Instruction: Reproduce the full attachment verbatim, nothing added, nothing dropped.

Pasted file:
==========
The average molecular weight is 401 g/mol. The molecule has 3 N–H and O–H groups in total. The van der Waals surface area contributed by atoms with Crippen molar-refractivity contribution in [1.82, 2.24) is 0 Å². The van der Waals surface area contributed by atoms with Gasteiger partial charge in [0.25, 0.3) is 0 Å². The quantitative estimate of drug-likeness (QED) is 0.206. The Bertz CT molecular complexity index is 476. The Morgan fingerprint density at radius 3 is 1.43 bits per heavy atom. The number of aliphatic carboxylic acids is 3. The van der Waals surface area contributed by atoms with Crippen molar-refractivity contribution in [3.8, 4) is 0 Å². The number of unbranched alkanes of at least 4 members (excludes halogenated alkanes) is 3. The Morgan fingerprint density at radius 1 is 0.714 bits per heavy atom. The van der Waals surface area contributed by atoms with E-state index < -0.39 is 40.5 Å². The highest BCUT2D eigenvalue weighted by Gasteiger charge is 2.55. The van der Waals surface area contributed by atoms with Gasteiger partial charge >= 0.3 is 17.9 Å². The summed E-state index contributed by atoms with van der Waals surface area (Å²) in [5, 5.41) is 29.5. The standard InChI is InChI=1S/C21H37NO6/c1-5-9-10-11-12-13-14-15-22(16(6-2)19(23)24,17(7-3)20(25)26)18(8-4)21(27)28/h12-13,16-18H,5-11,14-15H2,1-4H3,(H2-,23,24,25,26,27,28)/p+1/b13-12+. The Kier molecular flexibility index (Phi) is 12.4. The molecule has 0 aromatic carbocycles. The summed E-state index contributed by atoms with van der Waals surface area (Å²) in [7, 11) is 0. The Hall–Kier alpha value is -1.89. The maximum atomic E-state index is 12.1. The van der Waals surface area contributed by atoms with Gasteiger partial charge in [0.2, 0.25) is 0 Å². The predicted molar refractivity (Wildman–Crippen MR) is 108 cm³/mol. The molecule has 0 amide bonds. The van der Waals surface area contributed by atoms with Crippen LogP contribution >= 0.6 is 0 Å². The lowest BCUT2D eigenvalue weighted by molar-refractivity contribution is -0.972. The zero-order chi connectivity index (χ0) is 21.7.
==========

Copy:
The average molecular weight is 401 g/mol. The molecule has 3 N–H and O–H groups in total. The van der Waals surface area contributed by atoms with Crippen molar-refractivity contribution in [1.82, 2.24) is 0 Å². The van der Waals surface area contributed by atoms with Gasteiger partial charge in [0.25, 0.3) is 0 Å². The quantitative estimate of drug-likeness (QED) is 0.206. The Bertz CT molecular complexity index is 476. The Morgan fingerprint density at radius 3 is 1.43 bits per heavy atom. The number of aliphatic carboxylic acids is 3. The van der Waals surface area contributed by atoms with Crippen molar-refractivity contribution in [3.8, 4) is 0 Å². The number of unbranched alkanes of at least 4 members (excludes halogenated alkanes) is 3. The Morgan fingerprint density at radius 1 is 0.714 bits per heavy atom. The van der Waals surface area contributed by atoms with E-state index < -0.39 is 40.5 Å². The highest BCUT2D eigenvalue weighted by Gasteiger charge is 2.55. The van der Waals surface area contributed by atoms with Gasteiger partial charge >= 0.3 is 17.9 Å². The summed E-state index contributed by atoms with van der Waals surface area (Å²) in [5, 5.41) is 29.5. The standard InChI is InChI=1S/C21H37NO6/c1-5-9-10-11-12-13-14-15-22(16(6-2)19(23)24,17(7-3)20(25)26)18(8-4)21(27)28/h12-13,16-18H,5-11,14-15H2,1-4H3,(H2-,23,24,25,26,27,28)/p+1/b13-12+. The Kier molecular flexibility index (Phi) is 12.4. The molecule has 0 aromatic carbocycles. The summed E-state index contributed by atoms with van der Waals surface area (Å²) in [7, 11) is 0. The Hall–Kier alpha value is -1.89. The maximum atomic E-state index is 12.1. The van der Waals surface area contributed by atoms with Gasteiger partial charge in [0.2, 0.25) is 0 Å². The predicted molar refractivity (Wildman–Crippen MR) is 108 cm³/mol. The molecule has 0 amide bonds. The van der Waals surface area contributed by atoms with Crippen LogP contribution >= 0.6 is 0 Å². The lowest BCUT2D eigenvalue weighted by molar-refractivity contribution is -0.972. The zero-order chi connectivity index (χ0) is 21.7.